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TWO ROOSTERS scurry from the path of Cynthia Lopez' car as she pulls into the dusty front yard of a home on the west side of El Paso, Tex, where Maria Ramos and her family live. Lopez, an epidemiologist, has stopped by to explain the results of laboratory tests on a sample of the Ramos' well water she collected during an earlier visit.
Ramos and her family live in a substandard dwelling in the colonia called Campestre. As in most of the hundreds of other colonias that have sprung up along both sides of the US-Mexico border, Campestre's houses have no connection to water or sewer lines. Most have shallow pumps that draw water from the Rio Grande flood plain, which is badly contaminated with human, animal, and industrial wastes. Many also have illegal or nonconforming outhouses, cesspools, or latrines that add to the contamination.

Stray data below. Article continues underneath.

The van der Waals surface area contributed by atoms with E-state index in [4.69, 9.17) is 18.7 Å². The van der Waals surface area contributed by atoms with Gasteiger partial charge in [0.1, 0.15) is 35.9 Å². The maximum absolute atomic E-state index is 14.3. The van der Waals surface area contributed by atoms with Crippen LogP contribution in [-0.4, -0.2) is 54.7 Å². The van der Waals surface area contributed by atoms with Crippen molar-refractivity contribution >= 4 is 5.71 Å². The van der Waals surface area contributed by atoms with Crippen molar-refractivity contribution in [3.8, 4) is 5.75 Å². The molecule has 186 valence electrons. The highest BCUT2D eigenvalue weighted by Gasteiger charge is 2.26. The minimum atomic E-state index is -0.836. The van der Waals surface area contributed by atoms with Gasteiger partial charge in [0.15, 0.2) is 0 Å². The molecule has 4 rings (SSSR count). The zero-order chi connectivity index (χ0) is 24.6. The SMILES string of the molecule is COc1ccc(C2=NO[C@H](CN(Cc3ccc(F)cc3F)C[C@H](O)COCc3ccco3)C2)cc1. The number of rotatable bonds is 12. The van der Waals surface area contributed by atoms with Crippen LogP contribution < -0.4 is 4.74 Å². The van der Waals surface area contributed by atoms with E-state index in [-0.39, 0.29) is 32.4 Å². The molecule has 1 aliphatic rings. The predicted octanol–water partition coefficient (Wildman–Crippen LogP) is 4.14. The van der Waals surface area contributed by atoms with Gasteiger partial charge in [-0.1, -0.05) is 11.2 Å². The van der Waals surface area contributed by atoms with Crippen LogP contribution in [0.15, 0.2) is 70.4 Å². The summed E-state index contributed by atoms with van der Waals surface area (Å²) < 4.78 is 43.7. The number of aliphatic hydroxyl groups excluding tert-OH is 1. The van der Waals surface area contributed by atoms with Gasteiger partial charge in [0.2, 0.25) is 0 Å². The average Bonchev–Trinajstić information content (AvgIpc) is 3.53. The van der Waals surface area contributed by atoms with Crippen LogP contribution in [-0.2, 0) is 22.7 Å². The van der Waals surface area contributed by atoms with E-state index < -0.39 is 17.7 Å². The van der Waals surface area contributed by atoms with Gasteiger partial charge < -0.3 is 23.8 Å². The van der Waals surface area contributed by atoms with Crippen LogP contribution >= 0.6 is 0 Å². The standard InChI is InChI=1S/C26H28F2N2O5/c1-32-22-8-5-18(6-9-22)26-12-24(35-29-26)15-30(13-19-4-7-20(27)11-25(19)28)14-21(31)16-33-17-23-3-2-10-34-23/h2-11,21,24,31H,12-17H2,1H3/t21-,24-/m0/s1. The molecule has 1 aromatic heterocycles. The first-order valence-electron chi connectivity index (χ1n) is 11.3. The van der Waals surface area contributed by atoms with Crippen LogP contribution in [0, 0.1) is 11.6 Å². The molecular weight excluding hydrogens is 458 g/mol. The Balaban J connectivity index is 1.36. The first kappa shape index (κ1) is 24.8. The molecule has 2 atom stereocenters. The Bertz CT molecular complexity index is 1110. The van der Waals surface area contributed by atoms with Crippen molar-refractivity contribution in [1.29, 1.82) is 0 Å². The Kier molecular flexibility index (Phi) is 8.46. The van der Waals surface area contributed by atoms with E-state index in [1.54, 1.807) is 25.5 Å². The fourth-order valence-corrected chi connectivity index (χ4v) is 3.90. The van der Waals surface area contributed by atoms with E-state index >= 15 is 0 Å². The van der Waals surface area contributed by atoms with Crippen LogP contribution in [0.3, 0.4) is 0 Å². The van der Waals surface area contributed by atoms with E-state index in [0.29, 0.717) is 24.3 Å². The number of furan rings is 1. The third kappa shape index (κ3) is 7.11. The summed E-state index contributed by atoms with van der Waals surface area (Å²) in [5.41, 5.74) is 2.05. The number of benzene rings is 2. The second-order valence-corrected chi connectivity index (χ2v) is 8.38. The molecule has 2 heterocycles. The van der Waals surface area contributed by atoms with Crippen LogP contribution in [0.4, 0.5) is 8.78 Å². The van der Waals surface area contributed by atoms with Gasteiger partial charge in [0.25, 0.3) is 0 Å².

Speaking in Spanish, Lopez tells
Skolnick AA. Along US Southern Border, Pollution, Poverty, Ignorance, and Greed Threaten Nation's Health. JAMA. 1995;273(19):1478-1482. doi:10.1001/jama.1995.03520430014005